[EDIT]: As it turns out, the setting the datum in the launch file ends up calling rosservice anyway. So regardless of when it is set, the same method is used which means the only thing that's different between each call is the timing.

  • Rviz doesn't display odometry properly

There is a BIG discrepancy between what Rviz displays and what is actually being measured, which I'm struggling to resolve. The below images shows what Rviz displays (right) and what you get if you plot each odometry set in Excel (left)


The data and the colours are exactly the same

  • Blue for 'local' (which is /odometry/filtered/local measured in the /odom frame)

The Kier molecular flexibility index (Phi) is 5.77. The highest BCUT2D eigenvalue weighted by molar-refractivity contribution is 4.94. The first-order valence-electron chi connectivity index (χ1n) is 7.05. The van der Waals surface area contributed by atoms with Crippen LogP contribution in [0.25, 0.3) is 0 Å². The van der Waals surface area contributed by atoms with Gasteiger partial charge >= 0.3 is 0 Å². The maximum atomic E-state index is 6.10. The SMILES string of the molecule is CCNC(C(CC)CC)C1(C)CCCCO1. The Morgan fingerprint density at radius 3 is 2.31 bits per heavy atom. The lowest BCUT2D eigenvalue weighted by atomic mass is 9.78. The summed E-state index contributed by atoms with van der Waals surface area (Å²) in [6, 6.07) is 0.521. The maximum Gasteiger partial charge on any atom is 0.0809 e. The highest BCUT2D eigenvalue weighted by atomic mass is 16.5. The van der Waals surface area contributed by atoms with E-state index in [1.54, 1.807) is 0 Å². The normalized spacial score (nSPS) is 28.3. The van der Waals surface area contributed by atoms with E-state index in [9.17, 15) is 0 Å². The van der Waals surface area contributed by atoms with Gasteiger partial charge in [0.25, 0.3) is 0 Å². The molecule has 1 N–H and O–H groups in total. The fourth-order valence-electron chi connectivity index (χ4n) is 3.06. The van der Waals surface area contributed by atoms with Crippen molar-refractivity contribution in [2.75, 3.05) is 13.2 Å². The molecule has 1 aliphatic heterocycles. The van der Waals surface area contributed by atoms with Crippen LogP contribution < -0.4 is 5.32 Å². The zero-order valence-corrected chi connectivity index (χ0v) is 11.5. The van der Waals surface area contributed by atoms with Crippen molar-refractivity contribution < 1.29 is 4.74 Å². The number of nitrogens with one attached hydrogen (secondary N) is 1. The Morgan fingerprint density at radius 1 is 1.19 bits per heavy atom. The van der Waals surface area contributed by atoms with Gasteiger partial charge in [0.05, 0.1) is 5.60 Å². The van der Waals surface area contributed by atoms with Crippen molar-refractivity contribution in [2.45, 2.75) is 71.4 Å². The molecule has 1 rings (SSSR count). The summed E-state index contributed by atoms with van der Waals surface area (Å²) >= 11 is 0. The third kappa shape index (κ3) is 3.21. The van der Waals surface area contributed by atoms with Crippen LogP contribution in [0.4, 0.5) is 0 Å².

• Red for 'global' (which is /odometry/filtered/global measured in the /map frame)
  • Green for 'gps' (which is /odometry/gps, also measured in the /map frame).

Note that Rviz is not displaying 'gps' odometry even though it has been added to the list of displayed data, and the the fact that 'global' is being displayed proves that the /map->/odom works properly.

The 'local' and 'global' data shouldn't overlap because they come from different frames. However 'global' and 'gps' should be identical because they are in the same frame and the gps data is being fused in the second EKF to produce the 'global' odometry data. Besides other things this clearly demonstrates that something is going very wrong with the second EKF.

[EDIT]: Tom has kindly pointed out that Rviz will transform each odometry data set into whatever reference frame you are currently viewing. Hence why /odometry/filtered/global and /odometry/filtered/local match in Rviz but not in Excel. This can be somewhat misleading but at least it proves that the /map->/odom transform is working correctly.